What does Mark 8:4 mean?
ESV: And his disciples answered him, “How can one feed these people with bread here in this desolate place?”
NIV: His disciples answered, 'But where in this remote place can anyone get enough bread to feed them?'
NASB: And His disciples replied to Him, 'Where will anyone be able to find enough bread here in this desolate place to satisfy these people?'
CSB: His disciples answered him, "Where can anyone get enough bread here in this desolate place to feed these people? "
NLT: His disciples replied, 'How are we supposed to find enough food to feed them out here in the wilderness?'
KJV: And his disciples answered him, From whence can a man satisfy these men with bread here in the wilderness?
Verse Commentary:
"Bread" is from the Greek root word artos. It can mean flatbread like pita bread or naan, but it can also refer to food in general. "Desolate" is from the Greek root word eremia. The desolation can refer to population, as in uninhabited or lonely, or the geography, as in a wasteland or wilderness. The use of the word "disciples" indicates that more than just the Twelve have traveled with Jesus.

The question the disciples ask Jesus poses one of the great mysteries of the Bible. Not long before, Jesus had fed a crowd of five thousand men plus women and children with five loaves of bread and two small fish (Mark 6:38)—and the food wasn't even theirs (John 6:9). Why don't the disciples seem to remember?

There are a few possible reasons. If there are more disciples than just the Twelve, it could be that those who asked the question had not been at the earlier feeding outside of Bethsaida. Or, it may be that after three days, the disciples are tired, hungry, and not thinking straight. In those three days, it's very possible they have been busy keeping order, making sure the sick and injured can reach Jesus, and protecting Jesus from getting mobbed. It's possible that they have been working under their own strength for so long they assume Jesus wants them to tackle this issue, as well. Or it may be that facing a crowd of Jews and Gentiles in a Gentile territory has overwhelmed their senses. How do you even feed this many Gentiles? And how can the Jews get clean bread out here?

Although Jesus later rebukes the disciples for forgetting His power (Mark 8:18–21), here He shows grace and patience. It often takes us time to remember that although kingdom work may involve all our concentration and effort, it also requires God's intervention. If He asks us to do something, it doesn't necessarily mean we can; it means He can through us.
Verse Context:
Mark 8:1–10 is the third of a series of stories about bread and the proper place of ceremonial cleanness. In Mark 7:1–5, the Pharisees condemn Jesus' disciples for eating bread with unclean hands. In Mark 7:24–30, a Syrophoenician woman boldly requests the metaphoric ''crumbs'' of God's provision. Here, Jesus feeds bread to a great crowd of Gentiles and Jews. Later, He will equate the insidious false teachings of the Pharisees with leaven (Mark 8:14–21). This account is also found in Matthew 15:32–39.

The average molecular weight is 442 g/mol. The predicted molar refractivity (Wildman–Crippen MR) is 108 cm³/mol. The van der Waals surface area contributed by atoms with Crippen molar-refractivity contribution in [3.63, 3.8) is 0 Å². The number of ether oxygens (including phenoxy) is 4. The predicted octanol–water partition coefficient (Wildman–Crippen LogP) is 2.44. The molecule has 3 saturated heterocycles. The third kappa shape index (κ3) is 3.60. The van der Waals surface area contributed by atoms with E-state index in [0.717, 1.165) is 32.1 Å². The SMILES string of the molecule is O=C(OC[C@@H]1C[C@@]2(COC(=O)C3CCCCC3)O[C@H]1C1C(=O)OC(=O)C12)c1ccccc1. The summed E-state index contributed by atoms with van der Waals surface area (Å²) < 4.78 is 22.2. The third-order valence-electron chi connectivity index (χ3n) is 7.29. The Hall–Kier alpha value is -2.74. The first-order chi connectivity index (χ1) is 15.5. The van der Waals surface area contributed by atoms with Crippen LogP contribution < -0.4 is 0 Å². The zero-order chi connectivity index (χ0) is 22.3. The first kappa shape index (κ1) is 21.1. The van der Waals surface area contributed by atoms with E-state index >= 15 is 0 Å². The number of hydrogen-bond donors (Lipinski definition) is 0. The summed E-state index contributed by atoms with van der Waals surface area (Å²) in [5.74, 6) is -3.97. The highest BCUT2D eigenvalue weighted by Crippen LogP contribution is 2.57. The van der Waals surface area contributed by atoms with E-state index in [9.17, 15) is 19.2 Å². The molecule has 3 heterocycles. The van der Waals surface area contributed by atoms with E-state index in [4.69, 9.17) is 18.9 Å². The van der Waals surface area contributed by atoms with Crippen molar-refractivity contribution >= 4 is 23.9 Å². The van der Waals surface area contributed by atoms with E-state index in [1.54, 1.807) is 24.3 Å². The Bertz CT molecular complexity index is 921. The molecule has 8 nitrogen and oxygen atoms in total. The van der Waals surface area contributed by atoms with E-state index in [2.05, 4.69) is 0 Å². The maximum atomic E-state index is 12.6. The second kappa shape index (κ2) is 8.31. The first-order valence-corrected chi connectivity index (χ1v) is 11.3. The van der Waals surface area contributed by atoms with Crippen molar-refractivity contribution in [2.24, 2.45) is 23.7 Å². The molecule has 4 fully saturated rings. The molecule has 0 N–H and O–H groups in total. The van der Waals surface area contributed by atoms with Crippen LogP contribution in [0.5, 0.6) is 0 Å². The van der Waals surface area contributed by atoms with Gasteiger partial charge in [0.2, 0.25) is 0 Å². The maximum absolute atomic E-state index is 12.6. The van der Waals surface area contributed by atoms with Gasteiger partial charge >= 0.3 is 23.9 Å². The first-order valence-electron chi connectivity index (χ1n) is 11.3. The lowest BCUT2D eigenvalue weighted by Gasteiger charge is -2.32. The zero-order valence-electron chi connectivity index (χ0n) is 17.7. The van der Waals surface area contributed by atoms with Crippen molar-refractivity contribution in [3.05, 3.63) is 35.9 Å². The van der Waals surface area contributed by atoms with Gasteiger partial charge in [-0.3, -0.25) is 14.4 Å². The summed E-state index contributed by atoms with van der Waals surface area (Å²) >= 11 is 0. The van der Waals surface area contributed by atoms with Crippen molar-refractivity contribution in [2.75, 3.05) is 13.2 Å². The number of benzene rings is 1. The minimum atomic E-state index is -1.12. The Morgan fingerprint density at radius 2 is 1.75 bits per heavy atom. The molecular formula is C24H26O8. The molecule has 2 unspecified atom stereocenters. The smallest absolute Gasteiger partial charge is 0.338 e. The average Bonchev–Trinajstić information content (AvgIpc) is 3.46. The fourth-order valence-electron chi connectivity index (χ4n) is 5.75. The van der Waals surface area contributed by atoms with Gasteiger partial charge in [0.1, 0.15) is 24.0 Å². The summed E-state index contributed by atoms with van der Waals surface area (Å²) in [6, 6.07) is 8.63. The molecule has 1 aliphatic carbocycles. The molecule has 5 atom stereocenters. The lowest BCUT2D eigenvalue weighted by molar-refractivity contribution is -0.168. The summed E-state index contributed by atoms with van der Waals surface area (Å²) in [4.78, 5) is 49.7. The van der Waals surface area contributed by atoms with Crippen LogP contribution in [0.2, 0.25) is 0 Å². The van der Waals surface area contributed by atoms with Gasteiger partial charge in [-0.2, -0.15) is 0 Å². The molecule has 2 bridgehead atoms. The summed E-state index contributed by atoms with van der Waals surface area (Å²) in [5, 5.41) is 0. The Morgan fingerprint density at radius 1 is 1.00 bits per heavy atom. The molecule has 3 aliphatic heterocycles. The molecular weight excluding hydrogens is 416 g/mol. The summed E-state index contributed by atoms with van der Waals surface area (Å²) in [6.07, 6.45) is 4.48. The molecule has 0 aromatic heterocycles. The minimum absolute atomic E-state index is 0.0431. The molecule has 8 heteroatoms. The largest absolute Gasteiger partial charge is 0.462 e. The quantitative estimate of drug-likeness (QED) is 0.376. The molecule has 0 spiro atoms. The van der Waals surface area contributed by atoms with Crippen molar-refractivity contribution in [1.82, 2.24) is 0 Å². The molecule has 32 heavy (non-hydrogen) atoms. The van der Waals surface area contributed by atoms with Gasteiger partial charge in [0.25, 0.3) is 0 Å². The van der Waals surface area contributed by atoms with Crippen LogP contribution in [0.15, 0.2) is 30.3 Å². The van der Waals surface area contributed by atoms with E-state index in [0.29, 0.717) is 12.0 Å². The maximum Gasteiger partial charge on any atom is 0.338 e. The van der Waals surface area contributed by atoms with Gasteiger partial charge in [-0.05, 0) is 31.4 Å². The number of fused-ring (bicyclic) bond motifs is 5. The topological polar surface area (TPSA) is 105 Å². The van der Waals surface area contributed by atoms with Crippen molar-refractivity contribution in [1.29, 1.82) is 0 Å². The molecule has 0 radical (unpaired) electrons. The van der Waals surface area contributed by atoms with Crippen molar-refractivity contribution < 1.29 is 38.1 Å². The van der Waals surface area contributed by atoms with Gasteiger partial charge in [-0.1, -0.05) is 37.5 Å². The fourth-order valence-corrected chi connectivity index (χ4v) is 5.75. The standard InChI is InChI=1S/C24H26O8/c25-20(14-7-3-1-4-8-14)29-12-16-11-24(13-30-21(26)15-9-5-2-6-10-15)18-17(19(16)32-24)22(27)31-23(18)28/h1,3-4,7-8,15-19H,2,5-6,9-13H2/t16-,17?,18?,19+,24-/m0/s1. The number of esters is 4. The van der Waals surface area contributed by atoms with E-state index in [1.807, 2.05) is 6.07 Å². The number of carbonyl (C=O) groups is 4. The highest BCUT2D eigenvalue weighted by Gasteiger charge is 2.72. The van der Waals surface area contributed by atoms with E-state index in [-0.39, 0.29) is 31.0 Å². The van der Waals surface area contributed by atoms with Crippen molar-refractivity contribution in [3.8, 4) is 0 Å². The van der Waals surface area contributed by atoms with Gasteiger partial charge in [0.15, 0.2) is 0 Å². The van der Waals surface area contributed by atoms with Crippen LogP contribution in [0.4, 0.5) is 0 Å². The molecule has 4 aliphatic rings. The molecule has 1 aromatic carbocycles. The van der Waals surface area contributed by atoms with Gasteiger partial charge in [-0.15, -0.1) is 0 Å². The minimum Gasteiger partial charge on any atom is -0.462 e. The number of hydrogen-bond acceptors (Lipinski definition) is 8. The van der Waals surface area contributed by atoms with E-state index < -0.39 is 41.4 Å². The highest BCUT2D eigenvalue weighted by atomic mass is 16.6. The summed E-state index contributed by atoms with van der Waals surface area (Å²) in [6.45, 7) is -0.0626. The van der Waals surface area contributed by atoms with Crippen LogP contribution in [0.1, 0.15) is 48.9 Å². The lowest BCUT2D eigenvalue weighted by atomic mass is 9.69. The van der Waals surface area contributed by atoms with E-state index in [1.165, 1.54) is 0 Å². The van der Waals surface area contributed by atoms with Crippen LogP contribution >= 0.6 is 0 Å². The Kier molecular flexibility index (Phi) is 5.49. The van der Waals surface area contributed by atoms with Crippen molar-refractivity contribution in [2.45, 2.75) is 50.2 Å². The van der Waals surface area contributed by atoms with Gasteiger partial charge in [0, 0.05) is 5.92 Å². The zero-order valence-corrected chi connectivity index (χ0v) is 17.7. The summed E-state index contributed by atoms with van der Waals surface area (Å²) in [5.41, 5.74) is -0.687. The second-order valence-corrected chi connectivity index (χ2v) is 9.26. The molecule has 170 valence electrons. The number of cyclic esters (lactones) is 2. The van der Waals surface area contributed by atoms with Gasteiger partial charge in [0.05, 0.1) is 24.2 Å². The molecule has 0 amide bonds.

Chapter Summary:
This chapter describes another miraculous feeding of thousands by Jesus. He also counters the hard-hearted and selfish hypocrisy of the Pharisees in seeking even more miraculous signs. Speaking to the disciples, Jesus rebukes their short memories and reminds them about God's intent to provide for His followers. After healing a blind man, Jesus accepts Peter's proclamation that Jesus is the Messiah. Almost immediately, though, Jesus rebukes Peter for resisting the idea that the Messiah must suffer and die.
Chapter Context:
Mark 8 continues Jesus' attempts to teach the disciples God's plan for the Messiah. Jesus has not come for the religious Pharisees but for the meek who willingly respond to Him. He has not yet come as the glorious and victorious champion of Israel, but to die for the whole world. And His followers must also be willing to sacrifice their lives. The chapter marks a turning point in Jesus' ministry as His miracles grow fewer and His teaching increases. Interestingly, Jesus also faces a repeat of the temptations He experienced in the wilderness (Matthew 4:1–11).
Book Summary:
The Gospel of Mark emphasizes both Jesus' servanthood and His role as the promised Messiah: the Son of God. This is done through a concise, action-packed style. Mark provides relatively few details, instead focusing on actions and simple statements. This relates to the Gospel's authorship, which is believed to be based on the memories of the apostle Peter. These include many of Jesus' miracles, in contrast to other Gospels which include many more of Jesus' teachings and parables. Mark also makes frequent mention of Jesus' ministry being misunderstood by others.
Accessed 4/18/2024 6:44:32 PM
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